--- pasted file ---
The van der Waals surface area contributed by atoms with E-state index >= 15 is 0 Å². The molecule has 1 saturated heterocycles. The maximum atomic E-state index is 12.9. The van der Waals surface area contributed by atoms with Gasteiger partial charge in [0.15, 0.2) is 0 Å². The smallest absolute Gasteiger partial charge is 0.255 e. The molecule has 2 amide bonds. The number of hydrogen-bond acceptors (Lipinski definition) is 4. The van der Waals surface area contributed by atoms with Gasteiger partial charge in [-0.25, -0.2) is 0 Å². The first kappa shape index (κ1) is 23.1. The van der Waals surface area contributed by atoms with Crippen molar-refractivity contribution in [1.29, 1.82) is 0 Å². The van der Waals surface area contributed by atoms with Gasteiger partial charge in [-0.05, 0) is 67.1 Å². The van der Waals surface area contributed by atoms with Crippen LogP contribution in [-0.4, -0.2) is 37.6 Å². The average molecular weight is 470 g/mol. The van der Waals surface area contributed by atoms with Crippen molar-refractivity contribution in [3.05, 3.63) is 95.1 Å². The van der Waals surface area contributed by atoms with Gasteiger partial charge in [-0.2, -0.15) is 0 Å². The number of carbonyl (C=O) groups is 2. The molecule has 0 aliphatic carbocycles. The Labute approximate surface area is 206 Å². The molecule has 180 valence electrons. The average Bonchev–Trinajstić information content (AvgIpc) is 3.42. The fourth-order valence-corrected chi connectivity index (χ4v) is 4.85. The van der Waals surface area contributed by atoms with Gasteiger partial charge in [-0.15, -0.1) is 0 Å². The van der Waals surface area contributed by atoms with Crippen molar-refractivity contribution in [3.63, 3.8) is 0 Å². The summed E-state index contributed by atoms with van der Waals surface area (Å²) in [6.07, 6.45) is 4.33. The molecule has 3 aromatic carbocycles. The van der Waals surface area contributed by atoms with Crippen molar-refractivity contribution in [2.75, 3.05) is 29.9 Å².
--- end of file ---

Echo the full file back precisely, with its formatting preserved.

The van der Waals surface area contributed by atoms with E-state index >= 15 is 0 Å². The molecule has 1 saturated heterocycles. The maximum atomic E-state index is 12.9. The van der Waals surface area contributed by atoms with Gasteiger partial charge in [0.15, 0.2) is 0 Å². The smallest absolute Gasteiger partial charge is 0.255 e. The molecule has 2 amide bonds. The number of hydrogen-bond acceptors (Lipinski definition) is 4. The van der Waals surface area contributed by atoms with Gasteiger partial charge in [-0.25, -0.2) is 0 Å². The first kappa shape index (κ1) is 23.1. The van der Waals surface area contributed by atoms with Crippen molar-refractivity contribution in [1.29, 1.82) is 0 Å². The van der Waals surface area contributed by atoms with Gasteiger partial charge in [-0.05, 0) is 67.1 Å². The van der Waals surface area contributed by atoms with Crippen LogP contribution in [-0.4, -0.2) is 37.6 Å². The average molecular weight is 470 g/mol. The van der Waals surface area contributed by atoms with Crippen molar-refractivity contribution in [3.05, 3.63) is 95.1 Å². The van der Waals surface area contributed by atoms with Gasteiger partial charge in [-0.2, -0.15) is 0 Å². The number of carbonyl (C=O) groups is 2. The molecule has 0 aliphatic carbocycles. The Labute approximate surface area is 206 Å². The molecule has 180 valence electrons. The average Bonchev–Trinajstić information content (AvgIpc) is 3.42. The fourth-order valence-corrected chi connectivity index (χ4v) is 4.85. The van der Waals surface area contributed by atoms with Gasteiger partial charge in [-0.15, -0.1) is 0 Å². The van der Waals surface area contributed by atoms with Crippen molar-refractivity contribution in [3.63, 3.8) is 0 Å². The summed E-state index contributed by atoms with van der Waals surface area (Å²) in [6.07, 6.45) is 4.33. The molecule has 3 aromatic carbocycles. The van der Waals surface area contributed by atoms with Crippen molar-refractivity contribution in [2.75, 3.05) is 29.9 Å².